The elephant is a giant figure in world mythology, representative of power and strength, as well as wisdom and grace, and is associated with the weather, clouds and lightning. From the Old Testament to Indian Hinduism, different myths survive detailing how elephants were created and how they came to possess the form they are known for today.
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The Old Testament
According to the Book of Job in the Old Testament (40:15-24), the elephant is described as a "behemoth" that was created right alongside mankind. God speaks to Job to some detail about elephants, praising them for their many strengths, including having bones like iron and brass, a tail that moves "like a cedar," and godly virtues such as faith and restraint.
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According to Dan Wylie, author of "Elephants," the earliest Hindu myths tell how the creator broke open the cosmic egg, and from one side of the egg emerged eight elephants. Four of these elephants departed to the far edges of the world, where they support and hold up the four corners of the universe. The first elephants were winged creatures and are associated with flying and clouds -- until they angered an ancient yogi, who cursed them and took away their wings. An important deity in the Hindu religion is the god Ganesh, who is depicted as a man with the head of an elephant, and is known as the Remover of Obstacles.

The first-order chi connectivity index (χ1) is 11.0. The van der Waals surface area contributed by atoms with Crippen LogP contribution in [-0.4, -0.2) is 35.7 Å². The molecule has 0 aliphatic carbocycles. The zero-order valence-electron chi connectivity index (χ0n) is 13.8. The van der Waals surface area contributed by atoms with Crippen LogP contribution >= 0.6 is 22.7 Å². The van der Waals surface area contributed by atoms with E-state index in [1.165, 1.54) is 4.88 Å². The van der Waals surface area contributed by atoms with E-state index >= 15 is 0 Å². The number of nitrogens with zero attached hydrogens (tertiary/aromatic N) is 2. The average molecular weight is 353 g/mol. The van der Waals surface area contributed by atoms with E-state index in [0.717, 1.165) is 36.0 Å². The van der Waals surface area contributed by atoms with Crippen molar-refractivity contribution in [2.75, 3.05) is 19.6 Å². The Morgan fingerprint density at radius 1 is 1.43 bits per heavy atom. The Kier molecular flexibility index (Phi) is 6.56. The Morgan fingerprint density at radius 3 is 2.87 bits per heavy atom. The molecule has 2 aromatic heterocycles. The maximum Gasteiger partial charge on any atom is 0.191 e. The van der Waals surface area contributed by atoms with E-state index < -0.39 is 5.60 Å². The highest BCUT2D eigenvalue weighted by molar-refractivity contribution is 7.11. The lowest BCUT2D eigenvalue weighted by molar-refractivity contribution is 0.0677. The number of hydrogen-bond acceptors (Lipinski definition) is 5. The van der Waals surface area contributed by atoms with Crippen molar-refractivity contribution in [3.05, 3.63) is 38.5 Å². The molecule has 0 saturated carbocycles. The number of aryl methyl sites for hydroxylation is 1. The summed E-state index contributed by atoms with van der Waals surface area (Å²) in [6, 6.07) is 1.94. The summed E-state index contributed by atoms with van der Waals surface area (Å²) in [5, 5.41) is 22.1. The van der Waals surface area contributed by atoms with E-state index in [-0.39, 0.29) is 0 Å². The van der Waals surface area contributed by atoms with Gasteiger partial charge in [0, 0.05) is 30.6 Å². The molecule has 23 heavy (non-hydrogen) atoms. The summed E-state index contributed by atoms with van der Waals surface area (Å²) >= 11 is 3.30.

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According to Patricia Ann Lynch and Jeremy Roberts, authors of "African Mythology A to Z," the elephant was created alongside all other animals by the supreme god, Nzame. When asked what animal would rule as master of the animal kingdom, the supreme god chose three animals: the elephant for its wisdom, the leopard for its cunning and the monkey for its suppleness. In other African tales, elephants were shapeshifters who could take off their skins and become humans. The Ashanti people of Ghana believe that elephants were once humans -- ancestor chiefs who long ago became the great animals they are today.
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A traditional Vietnamese proverb states: "Heaven creates the elephants. He creates also the grass". This proverb refers to the traditional Vietnamese idea of an omniscient and omnipresent force or god referred to as "August Heaven," which is credited with creating elephants, in addition to everything else in reality. Rather than an anthropomorphic deity, August Heaven is a concept of sacred energy that fuelled the creation of the universe.